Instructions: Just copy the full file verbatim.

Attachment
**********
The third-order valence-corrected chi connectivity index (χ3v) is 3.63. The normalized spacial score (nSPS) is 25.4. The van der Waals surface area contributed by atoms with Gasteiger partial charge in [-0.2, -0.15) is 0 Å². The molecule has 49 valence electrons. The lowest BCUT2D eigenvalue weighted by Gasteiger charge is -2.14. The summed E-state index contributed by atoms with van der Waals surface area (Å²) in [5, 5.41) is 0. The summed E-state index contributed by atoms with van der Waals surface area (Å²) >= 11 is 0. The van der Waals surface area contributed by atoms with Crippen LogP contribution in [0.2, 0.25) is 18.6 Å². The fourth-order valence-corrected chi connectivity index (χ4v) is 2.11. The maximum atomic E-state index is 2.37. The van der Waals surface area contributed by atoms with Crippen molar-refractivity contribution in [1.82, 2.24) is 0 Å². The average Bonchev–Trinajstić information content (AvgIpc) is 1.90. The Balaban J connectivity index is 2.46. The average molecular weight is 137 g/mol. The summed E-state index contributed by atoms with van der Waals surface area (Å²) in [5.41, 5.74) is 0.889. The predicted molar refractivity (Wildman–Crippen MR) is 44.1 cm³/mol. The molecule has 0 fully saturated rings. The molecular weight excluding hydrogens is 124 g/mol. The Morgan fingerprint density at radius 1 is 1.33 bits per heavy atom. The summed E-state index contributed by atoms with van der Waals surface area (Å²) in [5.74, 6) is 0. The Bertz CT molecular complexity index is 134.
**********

The third-order valence-corrected chi connectivity index (χ3v) is 3.63. The normalized spacial score (nSPS) is 25.4. The van der Waals surface area contributed by atoms with Gasteiger partial charge in [-0.2, -0.15) is 0 Å². The molecule has 49 valence electrons. The lowest BCUT2D eigenvalue weighted by Gasteiger charge is -2.14. The summed E-state index contributed by atoms with van der Waals surface area (Å²) in [5, 5.41) is 0. The summed E-state index contributed by atoms with van der Waals surface area (Å²) >= 11 is 0. The van der Waals surface area contributed by atoms with Crippen LogP contribution in [0.2, 0.25) is 18.6 Å². The fourth-order valence-corrected chi connectivity index (χ4v) is 2.11. The maximum atomic E-state index is 2.37. The van der Waals surface area contributed by atoms with Crippen molar-refractivity contribution in [1.82, 2.24) is 0 Å². The average Bonchev–Trinajstić information content (AvgIpc) is 1.90. The Balaban J connectivity index is 2.46. The average molecular weight is 137 g/mol. The summed E-state index contributed by atoms with van der Waals surface area (Å²) in [5.41, 5.74) is 0.889. The predicted molar refractivity (Wildman–Crippen MR) is 44.1 cm³/mol. The molecule has 0 fully saturated rings. The molecular weight excluding hydrogens is 124 g/mol. The Morgan fingerprint density at radius 1 is 1.33 bits per heavy atom. The summed E-state index contributed by atoms with van der Waals surface area (Å²) in [5.74, 6) is 0. The Bertz CT molecular complexity index is 134.